California Dolphin: statewide California news

AB392 will save lives and prevent future tragedies

On April 5, 2018, my cousin died in a sea of police bullets in a Walmart parking lot in Barstow, California. Four officers fired 30 shots at the car Diante was driving before tasing him and leaving him to choke on his own blood. One of the officers who shot at Diante was previously charged with a hate crime for using racial slurs and attacking a man in 2010.
Diante, or Butchie, like we called him affectionately, was a family man who would give his last nickel to make sure everyone else was okay. My cousin had a contagious smile and loved singing R&B songs at the top of his lungs. When Diante wasn’t playing basketball or football with his friends, he was spending time with his family. Only 26 years old when he was killed, Diante was selfless and loved his three beautiful daughters more than anything in the world.
Every memory I have of Diante is a fond one. But he was taken from us because police in California are allowed to shoot people even when they have alternatives to deadly force.
Even more tragic is that my story is not an exception, but is the norm amid an epidemic of police violence in California. Every year, countless families like mine suffer the pain of losing someone as amazing, kind, and funny as Diante because our police departments have some of the highest rates of killings in the nation. In 2017, California law enforcement killed 172 people, half of whom didn’t have guns. Of the unarmed people California police killed, three out of four were people of color.
Before losing Diante, I never considered myself to be someone who cared about politics. Now, I know that inaction is not an option; especially when we have the chance to do something.
The California Act to Save Lives (AB392) will save lives and prevent tragedies. It updates California’s outdated use of force standard to ensure that police officers avoid using deadly force at every possible opportunity. This bill provides a clear definition for when officers can use deadly force — only when responding to an immediate threat of death or serious bodily injury, and when there are no other options. I believe that a law like this could have saved my cousin’s life.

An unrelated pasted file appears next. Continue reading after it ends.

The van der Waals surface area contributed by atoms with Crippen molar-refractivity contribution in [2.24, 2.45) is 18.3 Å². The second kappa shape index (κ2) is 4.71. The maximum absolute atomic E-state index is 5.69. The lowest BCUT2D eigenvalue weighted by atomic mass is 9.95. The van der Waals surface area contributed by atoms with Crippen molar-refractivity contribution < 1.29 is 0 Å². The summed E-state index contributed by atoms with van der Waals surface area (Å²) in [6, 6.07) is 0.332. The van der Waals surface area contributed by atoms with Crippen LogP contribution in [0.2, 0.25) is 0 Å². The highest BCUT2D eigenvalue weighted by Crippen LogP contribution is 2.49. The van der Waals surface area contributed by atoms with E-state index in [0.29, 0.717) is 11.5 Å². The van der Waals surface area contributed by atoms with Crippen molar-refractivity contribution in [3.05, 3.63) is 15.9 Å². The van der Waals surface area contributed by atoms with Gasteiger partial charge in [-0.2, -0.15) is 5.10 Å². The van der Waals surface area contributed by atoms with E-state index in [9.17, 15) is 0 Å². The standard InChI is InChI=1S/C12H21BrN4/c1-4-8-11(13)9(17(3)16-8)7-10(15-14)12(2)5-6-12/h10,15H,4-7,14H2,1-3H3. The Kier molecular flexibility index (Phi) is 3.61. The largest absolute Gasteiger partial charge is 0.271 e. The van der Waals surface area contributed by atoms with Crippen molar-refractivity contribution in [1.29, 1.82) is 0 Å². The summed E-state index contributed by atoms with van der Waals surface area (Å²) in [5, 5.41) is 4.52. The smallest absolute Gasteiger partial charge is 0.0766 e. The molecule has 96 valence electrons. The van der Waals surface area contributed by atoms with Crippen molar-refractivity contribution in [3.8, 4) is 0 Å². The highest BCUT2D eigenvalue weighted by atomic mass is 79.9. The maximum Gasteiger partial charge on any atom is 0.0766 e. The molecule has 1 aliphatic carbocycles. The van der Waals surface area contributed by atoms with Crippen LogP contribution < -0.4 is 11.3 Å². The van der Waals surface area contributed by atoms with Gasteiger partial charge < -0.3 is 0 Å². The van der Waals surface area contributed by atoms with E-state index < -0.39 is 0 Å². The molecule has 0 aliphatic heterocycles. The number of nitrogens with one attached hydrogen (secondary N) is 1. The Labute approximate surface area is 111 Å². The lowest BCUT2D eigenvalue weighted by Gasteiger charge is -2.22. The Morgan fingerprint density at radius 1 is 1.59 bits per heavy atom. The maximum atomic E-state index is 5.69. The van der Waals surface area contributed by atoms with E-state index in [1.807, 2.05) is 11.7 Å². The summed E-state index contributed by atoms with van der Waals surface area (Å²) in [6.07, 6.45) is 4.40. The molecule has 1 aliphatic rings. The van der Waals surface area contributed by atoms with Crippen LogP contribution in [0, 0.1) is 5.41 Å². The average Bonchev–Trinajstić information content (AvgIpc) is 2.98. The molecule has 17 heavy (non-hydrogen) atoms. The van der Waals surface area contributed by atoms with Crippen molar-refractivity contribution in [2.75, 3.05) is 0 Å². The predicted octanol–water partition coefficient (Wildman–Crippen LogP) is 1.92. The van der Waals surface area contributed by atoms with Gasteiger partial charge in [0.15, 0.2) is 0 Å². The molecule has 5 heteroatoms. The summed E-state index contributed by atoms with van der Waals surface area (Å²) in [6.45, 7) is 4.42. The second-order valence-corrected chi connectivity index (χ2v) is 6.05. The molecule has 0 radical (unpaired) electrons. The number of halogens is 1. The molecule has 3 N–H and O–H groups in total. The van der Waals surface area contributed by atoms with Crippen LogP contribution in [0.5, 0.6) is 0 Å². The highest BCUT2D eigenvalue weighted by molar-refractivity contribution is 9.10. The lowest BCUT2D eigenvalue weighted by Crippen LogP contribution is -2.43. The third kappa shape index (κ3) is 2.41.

Several police agencies and law enforcement organizations have recommended or already adopted stricter use-of-force standards similar to those proposed under this bill. Seattle, for example, saw a reduction in the number of use of force incidents after adopting a standard similar to the one in the California Act to Save Lives, without seeing any negative impact on public or police safety.
Why are San Bernardino’s elected leaders not supporting this common-sense law that will make everyone in our community safer? I want to feel protected by law enforcement, not fear for my life because they mistake my phone for a gun or shoot into a vehicle that I’m in because of the color of my skin. Our legislators can help save lives by making sure law enforcement is trained to use de-escalation tactics before shooting and taking a person’s life.
Now, more than ever, we need all California legislators to be bold and vote for AB 392, the California Act to Save Lives. Police officers should always do everything in their power to preserve life. And when they unjustly kill someone — they should be held accountable. We need our elected leaders to stand up for California communities and pass AB 392, a common-sense law. It won’t bring my cousin back, but hopefully it can prevent other families from experiencing the pain of losing someone they love.
Ciara “CiCi” Hamilton is a Barstow community organizer and family member of Diante Yarber.

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